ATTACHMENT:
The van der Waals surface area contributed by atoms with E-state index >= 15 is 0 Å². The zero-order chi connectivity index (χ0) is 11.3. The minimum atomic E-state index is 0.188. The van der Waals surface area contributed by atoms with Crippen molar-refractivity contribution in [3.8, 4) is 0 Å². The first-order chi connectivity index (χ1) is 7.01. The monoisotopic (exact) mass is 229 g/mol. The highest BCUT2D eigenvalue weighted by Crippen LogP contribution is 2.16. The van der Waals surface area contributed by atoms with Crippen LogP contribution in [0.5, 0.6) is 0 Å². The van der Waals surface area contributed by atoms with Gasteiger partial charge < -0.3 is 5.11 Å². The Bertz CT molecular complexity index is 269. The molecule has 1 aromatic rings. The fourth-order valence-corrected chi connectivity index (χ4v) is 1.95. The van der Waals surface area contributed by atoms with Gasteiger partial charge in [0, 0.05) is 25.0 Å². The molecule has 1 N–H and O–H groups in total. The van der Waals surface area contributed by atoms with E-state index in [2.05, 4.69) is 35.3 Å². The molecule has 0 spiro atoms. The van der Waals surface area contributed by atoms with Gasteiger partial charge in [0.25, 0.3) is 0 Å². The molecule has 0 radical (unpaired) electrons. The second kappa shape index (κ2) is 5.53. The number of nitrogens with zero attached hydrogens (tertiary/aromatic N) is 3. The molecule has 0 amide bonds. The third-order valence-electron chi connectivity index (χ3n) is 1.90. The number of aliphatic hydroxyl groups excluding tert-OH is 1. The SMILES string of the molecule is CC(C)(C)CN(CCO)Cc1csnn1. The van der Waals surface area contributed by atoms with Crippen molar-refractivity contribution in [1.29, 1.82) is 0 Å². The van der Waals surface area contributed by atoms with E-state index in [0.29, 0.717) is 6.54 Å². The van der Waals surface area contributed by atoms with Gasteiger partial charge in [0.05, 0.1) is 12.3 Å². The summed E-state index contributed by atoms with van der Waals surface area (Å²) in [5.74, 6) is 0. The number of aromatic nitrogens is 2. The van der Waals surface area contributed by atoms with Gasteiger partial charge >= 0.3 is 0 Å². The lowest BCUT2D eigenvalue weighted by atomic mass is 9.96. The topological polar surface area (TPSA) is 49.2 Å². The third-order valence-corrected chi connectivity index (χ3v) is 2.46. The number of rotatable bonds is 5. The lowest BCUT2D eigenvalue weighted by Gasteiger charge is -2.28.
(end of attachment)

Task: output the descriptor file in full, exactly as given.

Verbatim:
The van der Waals surface area contributed by atoms with E-state index >= 15 is 0 Å². The zero-order chi connectivity index (χ0) is 11.3. The minimum atomic E-state index is 0.188. The van der Waals surface area contributed by atoms with Crippen molar-refractivity contribution in [3.8, 4) is 0 Å². The first-order chi connectivity index (χ1) is 7.01. The monoisotopic (exact) mass is 229 g/mol. The highest BCUT2D eigenvalue weighted by Crippen LogP contribution is 2.16. The van der Waals surface area contributed by atoms with Crippen LogP contribution in [0.5, 0.6) is 0 Å². The van der Waals surface area contributed by atoms with Gasteiger partial charge < -0.3 is 5.11 Å². The Bertz CT molecular complexity index is 269. The molecule has 1 aromatic rings. The fourth-order valence-corrected chi connectivity index (χ4v) is 1.95. The van der Waals surface area contributed by atoms with Gasteiger partial charge in [0, 0.05) is 25.0 Å². The molecule has 1 N–H and O–H groups in total. The van der Waals surface area contributed by atoms with E-state index in [2.05, 4.69) is 35.3 Å². The molecule has 0 spiro atoms. The van der Waals surface area contributed by atoms with Gasteiger partial charge in [0.25, 0.3) is 0 Å². The molecule has 0 radical (unpaired) electrons. The second kappa shape index (κ2) is 5.53. The number of nitrogens with zero attached hydrogens (tertiary/aromatic N) is 3. The molecule has 0 amide bonds. The third-order valence-electron chi connectivity index (χ3n) is 1.90. The number of aliphatic hydroxyl groups excluding tert-OH is 1. The SMILES string of the molecule is CC(C)(C)CN(CCO)Cc1csnn1. The van der Waals surface area contributed by atoms with Crippen molar-refractivity contribution in [1.29, 1.82) is 0 Å². The van der Waals surface area contributed by atoms with E-state index in [0.29, 0.717) is 6.54 Å². The van der Waals surface area contributed by atoms with Gasteiger partial charge in [0.05, 0.1) is 12.3 Å². The summed E-state index contributed by atoms with van der Waals surface area (Å²) in [5.74, 6) is 0. The number of aromatic nitrogens is 2. The van der Waals surface area contributed by atoms with Gasteiger partial charge >= 0.3 is 0 Å². The lowest BCUT2D eigenvalue weighted by atomic mass is 9.96. The topological polar surface area (TPSA) is 49.2 Å². The third-order valence-corrected chi connectivity index (χ3v) is 2.46. The number of rotatable bonds is 5. The lowest BCUT2D eigenvalue weighted by Gasteiger charge is -2.28.